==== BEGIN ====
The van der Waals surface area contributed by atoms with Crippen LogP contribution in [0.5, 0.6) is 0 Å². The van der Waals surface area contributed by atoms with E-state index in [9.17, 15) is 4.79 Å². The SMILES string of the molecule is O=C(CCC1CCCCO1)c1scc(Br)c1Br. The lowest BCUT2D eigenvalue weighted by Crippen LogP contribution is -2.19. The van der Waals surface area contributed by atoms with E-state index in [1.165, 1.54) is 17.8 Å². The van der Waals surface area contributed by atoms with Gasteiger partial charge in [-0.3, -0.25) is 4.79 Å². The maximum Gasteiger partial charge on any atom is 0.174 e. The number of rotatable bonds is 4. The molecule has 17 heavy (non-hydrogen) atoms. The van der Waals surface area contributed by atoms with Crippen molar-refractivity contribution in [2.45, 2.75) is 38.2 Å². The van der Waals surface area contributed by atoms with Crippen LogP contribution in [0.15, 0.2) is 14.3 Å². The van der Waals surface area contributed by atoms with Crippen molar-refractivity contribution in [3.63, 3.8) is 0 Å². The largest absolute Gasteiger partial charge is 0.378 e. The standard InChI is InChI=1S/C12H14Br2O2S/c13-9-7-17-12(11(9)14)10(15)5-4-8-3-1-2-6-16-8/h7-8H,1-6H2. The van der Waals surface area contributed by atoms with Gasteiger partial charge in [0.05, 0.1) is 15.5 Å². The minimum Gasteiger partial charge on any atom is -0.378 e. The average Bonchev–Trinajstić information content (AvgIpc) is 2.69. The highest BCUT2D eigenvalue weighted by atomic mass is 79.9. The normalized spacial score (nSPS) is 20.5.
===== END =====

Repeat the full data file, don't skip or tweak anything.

The van der Waals surface area contributed by atoms with Crippen LogP contribution in [0.5, 0.6) is 0 Å². The van der Waals surface area contributed by atoms with E-state index in [9.17, 15) is 4.79 Å². The SMILES string of the molecule is O=C(CCC1CCCCO1)c1scc(Br)c1Br. The lowest BCUT2D eigenvalue weighted by Crippen LogP contribution is -2.19. The van der Waals surface area contributed by atoms with E-state index in [1.165, 1.54) is 17.8 Å². The van der Waals surface area contributed by atoms with Gasteiger partial charge in [-0.3, -0.25) is 4.79 Å². The maximum Gasteiger partial charge on any atom is 0.174 e. The number of rotatable bonds is 4. The molecule has 17 heavy (non-hydrogen) atoms. The van der Waals surface area contributed by atoms with Crippen molar-refractivity contribution in [2.45, 2.75) is 38.2 Å². The van der Waals surface area contributed by atoms with Crippen LogP contribution in [0.15, 0.2) is 14.3 Å². The van der Waals surface area contributed by atoms with Crippen molar-refractivity contribution in [3.63, 3.8) is 0 Å². The largest absolute Gasteiger partial charge is 0.378 e. The standard InChI is InChI=1S/C12H14Br2O2S/c13-9-7-17-12(11(9)14)10(15)5-4-8-3-1-2-6-16-8/h7-8H,1-6H2. The van der Waals surface area contributed by atoms with Gasteiger partial charge in [0.05, 0.1) is 15.5 Å². The minimum Gasteiger partial charge on any atom is -0.378 e. The average Bonchev–Trinajstić information content (AvgIpc) is 2.69. The highest BCUT2D eigenvalue weighted by atomic mass is 79.9. The normalized spacial score (nSPS) is 20.5.